Tuesday, July 24, 2012

What the Hell?

People don't like Hell.  Shocking, I know, but the idea of hell isn't easily stomached by the modern generation.  We don't like the idea of a place of eternal torment, where unimaginable torment awaits evil for all eternity, and God is responsible for it.  Seems counter-intuitive, especially considering the nature of God as an all-merciful being and whatnot.  However, while we may not like Hell, we do want Hell.  As unpleasant as it sounds, we desire Hell, and we'd be rather upset if there were no Hell.  L'explanation:

Even Satan is bored in Hell.
Hell exists because God is just.  God separates right from wrong, good from evil, truth from falsehood, and to each is assigned its due.  We want a just God, we need a just God, precisely because we want and need goodness.  Human nature constantly aspires for goodness, we always seek for good, we seek to destroy evil.  Even in our most evil atrocities, we don't aspire to them for their own sake, but rather seek a distorted good through misplaced means and maligned intents.  As people who are oriented  towards goodness, we desire that goodness not to be in vain.  Because we take consequence with the dichotomy of good and evil, we want our quarrel to be consequential.  Nothing would piss us off more that if we found out none of it ever matter, that we could be Mother Teresa or Charles Manson and it would mean nothing either way.  We want to be good, to be right, and we really want that desire to be affirmed.  We'd find ourselves disappointed to discover that our desire for justice, for goodness, and for truth to be the vain anomalies of a cosmic void.  (I smell a prolonged debate a-brewing over this part...)  We want Hell, because we want goodness to be good, and in order for goodness to be good, evil must not be good.  (Re-read that a few times, you'll get it.)  Hell is a just God being just, Hell is a just God letting evil be evil.  We, human beings, being moral agents (dudes and dudettes who have to discern and choose between good and evil.) must then have an end to our moral choices, and having committed killers and convicted saints be ultimately indifferent would make our moral agency ultimately indifferent.  Yeah, you could say you ought to be a good person for goodness's sake, to which I'm going to respond by being an arsonist for arson's sake.  They're ultimately the same thing without justice.

Hell is the result of God's Love.  I'll say it again.  The Fires of Hell are lit by God's Love, not hatred.  People don't go to Hell because God's really really peeved by them, people go to Hell because they choose to go to Hell.  God's Love has given us a marvelously wonderful (and rather terrifying gift), and one all too often understated: freedom of will.  We are not automatons, we are not machines, we have the incredible gift of choice, and with that choice comes the capacity to Love.  This is truly God's image, that man has the perpetual choice to love.  We have the capacity to receive God's Love and return it in kind, as well as the power to receive God's Love and do absolutely nothing about it.  Hell the choice we choose when we don't choose God.  Hell is when we short circuit the Divine Cycle of Love.  The souls in Hell (if there are any there in the first place) are there willingly.  Their perpetual choice to love has been eternally cemented against God, their power of will forever turned away from God.  Their torture is not God's cruelty, but his Love.  By denying the Love that creates, sustains, and redeems them, they are torn down to their very nature.  A will against God is self-destructive, it destroys the soul from within by denying the very principles and truths that created it.  God, being a just God, allows the free will of man to be free, even unto the point of damnation.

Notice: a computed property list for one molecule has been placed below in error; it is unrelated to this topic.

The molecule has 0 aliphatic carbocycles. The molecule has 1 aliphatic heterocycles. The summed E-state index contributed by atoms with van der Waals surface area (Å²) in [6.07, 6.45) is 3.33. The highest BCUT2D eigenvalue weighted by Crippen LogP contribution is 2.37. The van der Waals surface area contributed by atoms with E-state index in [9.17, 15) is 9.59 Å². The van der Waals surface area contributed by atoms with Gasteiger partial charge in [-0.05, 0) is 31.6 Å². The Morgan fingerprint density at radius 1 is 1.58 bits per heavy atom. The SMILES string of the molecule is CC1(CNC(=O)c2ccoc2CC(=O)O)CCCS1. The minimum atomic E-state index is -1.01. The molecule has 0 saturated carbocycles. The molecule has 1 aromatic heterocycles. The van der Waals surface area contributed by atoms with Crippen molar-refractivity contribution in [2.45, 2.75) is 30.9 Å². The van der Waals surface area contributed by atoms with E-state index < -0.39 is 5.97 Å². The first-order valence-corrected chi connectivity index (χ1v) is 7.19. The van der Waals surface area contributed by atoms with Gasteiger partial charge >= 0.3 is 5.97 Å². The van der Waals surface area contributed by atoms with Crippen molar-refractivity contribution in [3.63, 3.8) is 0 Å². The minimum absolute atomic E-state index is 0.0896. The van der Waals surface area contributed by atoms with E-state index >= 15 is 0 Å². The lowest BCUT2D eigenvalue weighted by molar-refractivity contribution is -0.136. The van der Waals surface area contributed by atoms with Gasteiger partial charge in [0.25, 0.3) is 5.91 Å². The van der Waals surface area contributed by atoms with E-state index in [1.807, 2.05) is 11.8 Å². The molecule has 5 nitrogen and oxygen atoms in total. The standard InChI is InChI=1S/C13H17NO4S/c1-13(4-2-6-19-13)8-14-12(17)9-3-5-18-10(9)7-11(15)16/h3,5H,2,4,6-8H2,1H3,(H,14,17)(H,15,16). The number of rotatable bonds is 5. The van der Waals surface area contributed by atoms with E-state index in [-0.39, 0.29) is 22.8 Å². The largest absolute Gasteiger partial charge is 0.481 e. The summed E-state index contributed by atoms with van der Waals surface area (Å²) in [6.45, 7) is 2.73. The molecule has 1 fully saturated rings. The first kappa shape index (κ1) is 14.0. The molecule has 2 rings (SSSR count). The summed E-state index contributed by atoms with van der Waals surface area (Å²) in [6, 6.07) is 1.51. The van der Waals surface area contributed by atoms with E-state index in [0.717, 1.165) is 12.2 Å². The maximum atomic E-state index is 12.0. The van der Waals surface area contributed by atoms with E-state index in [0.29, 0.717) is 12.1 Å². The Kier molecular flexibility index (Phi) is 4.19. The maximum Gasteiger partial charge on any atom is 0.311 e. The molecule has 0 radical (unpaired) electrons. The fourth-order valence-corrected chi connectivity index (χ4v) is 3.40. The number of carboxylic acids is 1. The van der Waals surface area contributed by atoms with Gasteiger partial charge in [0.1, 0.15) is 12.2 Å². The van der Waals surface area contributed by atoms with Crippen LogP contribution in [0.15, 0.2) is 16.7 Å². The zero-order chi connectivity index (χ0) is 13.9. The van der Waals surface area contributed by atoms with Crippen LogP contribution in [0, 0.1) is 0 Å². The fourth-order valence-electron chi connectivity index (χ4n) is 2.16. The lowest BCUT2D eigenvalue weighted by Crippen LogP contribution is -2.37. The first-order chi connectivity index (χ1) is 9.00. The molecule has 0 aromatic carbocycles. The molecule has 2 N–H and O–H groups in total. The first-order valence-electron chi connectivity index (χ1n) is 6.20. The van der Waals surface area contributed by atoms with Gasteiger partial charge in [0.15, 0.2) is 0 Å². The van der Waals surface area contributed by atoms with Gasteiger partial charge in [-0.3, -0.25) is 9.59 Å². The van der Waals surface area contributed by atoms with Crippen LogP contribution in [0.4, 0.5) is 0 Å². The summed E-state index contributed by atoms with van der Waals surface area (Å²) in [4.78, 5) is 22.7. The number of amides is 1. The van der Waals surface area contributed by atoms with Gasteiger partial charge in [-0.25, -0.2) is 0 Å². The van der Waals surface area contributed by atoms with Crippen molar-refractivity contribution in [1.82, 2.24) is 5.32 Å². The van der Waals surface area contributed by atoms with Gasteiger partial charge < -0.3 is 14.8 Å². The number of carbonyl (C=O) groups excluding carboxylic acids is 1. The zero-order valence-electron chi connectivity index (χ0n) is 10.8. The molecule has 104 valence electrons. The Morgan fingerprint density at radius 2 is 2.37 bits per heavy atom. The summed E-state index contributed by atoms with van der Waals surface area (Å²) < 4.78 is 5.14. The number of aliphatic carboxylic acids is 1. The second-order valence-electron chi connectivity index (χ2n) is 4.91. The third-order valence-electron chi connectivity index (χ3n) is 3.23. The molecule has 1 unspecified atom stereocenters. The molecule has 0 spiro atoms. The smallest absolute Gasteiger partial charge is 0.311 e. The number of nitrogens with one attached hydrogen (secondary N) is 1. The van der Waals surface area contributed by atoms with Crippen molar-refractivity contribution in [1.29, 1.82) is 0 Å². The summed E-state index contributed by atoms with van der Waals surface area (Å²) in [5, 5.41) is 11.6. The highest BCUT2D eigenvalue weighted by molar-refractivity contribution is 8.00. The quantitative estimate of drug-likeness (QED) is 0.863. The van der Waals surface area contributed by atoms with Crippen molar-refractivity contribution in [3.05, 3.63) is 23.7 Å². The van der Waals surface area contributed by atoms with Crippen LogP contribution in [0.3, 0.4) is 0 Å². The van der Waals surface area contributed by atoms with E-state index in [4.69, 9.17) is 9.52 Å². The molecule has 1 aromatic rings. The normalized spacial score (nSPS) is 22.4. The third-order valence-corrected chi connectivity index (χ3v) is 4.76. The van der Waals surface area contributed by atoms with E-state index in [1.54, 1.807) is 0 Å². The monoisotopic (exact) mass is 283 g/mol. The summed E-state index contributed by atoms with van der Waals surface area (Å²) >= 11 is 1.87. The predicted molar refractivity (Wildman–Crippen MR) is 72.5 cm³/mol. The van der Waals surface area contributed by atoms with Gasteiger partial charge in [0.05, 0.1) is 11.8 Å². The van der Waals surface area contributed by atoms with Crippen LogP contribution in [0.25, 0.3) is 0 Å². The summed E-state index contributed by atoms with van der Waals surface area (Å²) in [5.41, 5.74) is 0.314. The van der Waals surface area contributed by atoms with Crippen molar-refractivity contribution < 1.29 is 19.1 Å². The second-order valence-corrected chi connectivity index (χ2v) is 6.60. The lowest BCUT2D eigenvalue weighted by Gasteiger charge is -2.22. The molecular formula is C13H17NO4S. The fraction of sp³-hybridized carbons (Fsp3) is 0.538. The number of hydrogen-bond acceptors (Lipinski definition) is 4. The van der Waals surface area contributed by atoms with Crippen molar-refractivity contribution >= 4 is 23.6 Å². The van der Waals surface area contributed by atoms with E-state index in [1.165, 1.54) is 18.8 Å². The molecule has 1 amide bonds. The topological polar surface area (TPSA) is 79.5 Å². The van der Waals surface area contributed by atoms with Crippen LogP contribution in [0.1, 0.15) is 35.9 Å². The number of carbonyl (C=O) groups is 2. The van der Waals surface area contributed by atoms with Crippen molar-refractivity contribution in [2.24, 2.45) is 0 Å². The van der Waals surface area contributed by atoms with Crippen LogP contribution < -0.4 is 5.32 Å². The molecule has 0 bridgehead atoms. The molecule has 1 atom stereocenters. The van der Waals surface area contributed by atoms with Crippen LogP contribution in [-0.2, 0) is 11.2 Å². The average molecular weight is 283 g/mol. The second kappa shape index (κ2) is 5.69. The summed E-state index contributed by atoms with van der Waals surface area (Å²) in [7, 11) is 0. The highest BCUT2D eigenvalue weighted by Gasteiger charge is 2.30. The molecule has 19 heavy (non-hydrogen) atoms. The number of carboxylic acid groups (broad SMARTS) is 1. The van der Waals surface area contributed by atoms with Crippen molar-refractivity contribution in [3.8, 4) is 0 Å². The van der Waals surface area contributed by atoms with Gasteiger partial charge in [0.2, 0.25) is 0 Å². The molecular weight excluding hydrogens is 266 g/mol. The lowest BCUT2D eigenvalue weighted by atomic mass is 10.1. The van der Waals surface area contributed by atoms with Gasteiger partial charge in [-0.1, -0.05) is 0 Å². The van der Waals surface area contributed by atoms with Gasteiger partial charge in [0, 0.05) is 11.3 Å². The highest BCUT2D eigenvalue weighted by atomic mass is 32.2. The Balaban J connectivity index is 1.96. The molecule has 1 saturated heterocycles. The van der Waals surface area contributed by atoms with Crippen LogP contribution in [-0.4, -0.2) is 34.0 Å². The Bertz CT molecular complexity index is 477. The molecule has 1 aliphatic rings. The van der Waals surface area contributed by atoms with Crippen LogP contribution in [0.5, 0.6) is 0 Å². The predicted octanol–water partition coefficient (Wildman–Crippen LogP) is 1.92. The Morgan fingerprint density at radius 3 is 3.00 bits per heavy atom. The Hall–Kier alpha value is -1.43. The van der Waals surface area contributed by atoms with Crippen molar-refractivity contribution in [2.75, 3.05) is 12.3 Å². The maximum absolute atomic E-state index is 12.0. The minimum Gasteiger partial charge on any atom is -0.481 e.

Our God is Merciful and Just.  His Justice is His Mercy.  God has the ability to do what no one else can do:  perfectly discern Good from Evil.  He alone can immaculately mark out the line between good and evil, a line that runs right through the human soul, and thus only he is able to separate from our hearts that which is vile and evil and retain that which is good.  In this swift and precise justice, he is merciful, for he cleaves from us what is evil and nurtures in us that which is good.  Most see justice as a condemnation, but God's Justice is so perfect it is salvation.  However, one still has the choice, the choice to resist the execution of Divine Mercy, to fight against the torrent of Divine Justice, and for that person exists Hell.

So, you want to avoid Hell?  Don't resist Divine Justice.  You have married your soul to lies and falsehoods by your sins; submit yourself to God and let him take the razor's edge to your heart, so as to chisel away your hardness of heart.  The mark of a Christian isn't perfection, it is true repentance.  The extent to which you repent is the extent to which you will be exulted by Divine Justice, free of the weights to drag you down.

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